After several months of vigorous debate and public comments, City Council has decided that the city’s 60-year-old fence height restriction should stay at 4 feet.
Council voted 4-3 last week against a controversial fence ordinance that would have raised the legal fence height by 16 inches, to 5 feet 4 inches. The proposed ordinance would have allowed homeowners to install fences as high as 5 feet with 75% transparency.
“We moved to Bay Village for three primary reasons: the lake, the schools and the trees,” said resident Carolyn Mercer, who opposed allowing higher fences. “(The higher) fences would affect (views of) the lake and the trees even when we’re just driving around.”
A few, however, spoke in favor of allowing higher fences.
“Fences serve many purposes and individuals determine what those purposes are,” resident Susan Murnane said during open discussion before the meeting. “Just because something is allowed doesn’t mean that everybody is going to do it or want it. But fences can serve to reduce community conflict, conflict between neighbors and that is good for the community as a whole.”
Nancy Stainbrook, David L. Tadych, Sara Byrnes Maier and Peter J. Winzig voted against the measure. Councilmembers Dwight Clark, Marty Mace and Lydia DeGeorge voted for it.
It was proposed in April and went through debate in council committees. The measure came before council on June 3 and then rejected at a meeting on June 10. However, later in the week council member Peter J. Winzig changed his vote.
At this time, the only way the issue could resurface is if residents take it to the ballot as an initiative petition. The idea was suggested by an audience member before council voted.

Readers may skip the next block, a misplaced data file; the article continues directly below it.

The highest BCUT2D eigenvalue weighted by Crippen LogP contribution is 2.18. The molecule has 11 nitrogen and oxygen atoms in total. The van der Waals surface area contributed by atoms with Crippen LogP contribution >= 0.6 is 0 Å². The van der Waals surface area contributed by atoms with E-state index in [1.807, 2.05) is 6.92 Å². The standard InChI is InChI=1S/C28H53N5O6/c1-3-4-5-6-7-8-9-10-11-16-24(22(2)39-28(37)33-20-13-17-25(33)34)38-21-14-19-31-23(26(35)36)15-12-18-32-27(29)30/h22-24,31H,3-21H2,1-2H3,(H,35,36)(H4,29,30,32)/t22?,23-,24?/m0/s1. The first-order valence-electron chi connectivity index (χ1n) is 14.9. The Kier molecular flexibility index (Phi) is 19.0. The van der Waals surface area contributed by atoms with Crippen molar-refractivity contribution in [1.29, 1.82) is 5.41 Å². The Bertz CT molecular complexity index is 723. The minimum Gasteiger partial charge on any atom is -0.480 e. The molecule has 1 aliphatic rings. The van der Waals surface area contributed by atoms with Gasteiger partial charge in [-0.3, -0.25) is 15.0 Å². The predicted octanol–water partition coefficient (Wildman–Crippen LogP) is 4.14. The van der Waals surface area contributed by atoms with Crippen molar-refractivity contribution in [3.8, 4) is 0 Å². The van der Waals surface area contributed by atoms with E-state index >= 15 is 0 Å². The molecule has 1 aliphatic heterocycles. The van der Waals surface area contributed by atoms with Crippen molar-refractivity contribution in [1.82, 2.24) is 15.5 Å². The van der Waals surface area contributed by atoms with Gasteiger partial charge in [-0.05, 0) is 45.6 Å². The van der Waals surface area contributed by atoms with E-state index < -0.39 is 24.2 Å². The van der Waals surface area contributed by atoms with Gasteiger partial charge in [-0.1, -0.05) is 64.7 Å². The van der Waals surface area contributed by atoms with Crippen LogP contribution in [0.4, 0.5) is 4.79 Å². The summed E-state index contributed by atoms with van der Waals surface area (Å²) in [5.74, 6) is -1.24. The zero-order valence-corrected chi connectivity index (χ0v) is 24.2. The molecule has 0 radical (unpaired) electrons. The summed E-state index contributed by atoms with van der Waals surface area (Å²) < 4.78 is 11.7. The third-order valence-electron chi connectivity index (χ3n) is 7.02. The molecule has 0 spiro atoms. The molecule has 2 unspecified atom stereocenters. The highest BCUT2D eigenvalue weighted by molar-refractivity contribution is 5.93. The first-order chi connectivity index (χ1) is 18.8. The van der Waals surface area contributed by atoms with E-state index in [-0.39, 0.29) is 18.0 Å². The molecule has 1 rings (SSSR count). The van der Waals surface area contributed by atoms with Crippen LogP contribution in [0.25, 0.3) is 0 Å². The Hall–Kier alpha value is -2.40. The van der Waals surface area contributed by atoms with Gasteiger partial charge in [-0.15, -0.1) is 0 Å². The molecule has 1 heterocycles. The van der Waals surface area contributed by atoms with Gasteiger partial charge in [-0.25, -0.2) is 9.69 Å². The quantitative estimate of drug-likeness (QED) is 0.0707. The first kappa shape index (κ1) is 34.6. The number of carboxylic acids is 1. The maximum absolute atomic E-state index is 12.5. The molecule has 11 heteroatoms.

Residents wanting to overturn the vote would need to collect signatures from 10 percent of the residents who voted in the last November general election. Petitions then would have be received by the Cuyahoga County Board of Elections by Aug. 6.
“The last time we had issues go to the ballot was six years ago,” said Clark,who is the council president, told the audience. “We had issues with our charter and some charter amendments, all of which were voted down.”
Not everyone sees fence height as an important factor to living in the community. DeGeorge said later in a Facebook post that she was disappointed the measure failed and that she had hoped it would turn out differently.
“I don’t believe our charm comes from our fence heights,” DeGeorge said in a phone interview. “The charm comes from the things that truly are different like the small town feel and that everybody knows everybody. That’s where I think our charm comes from, not whether or not we can see over each other’s fences.”
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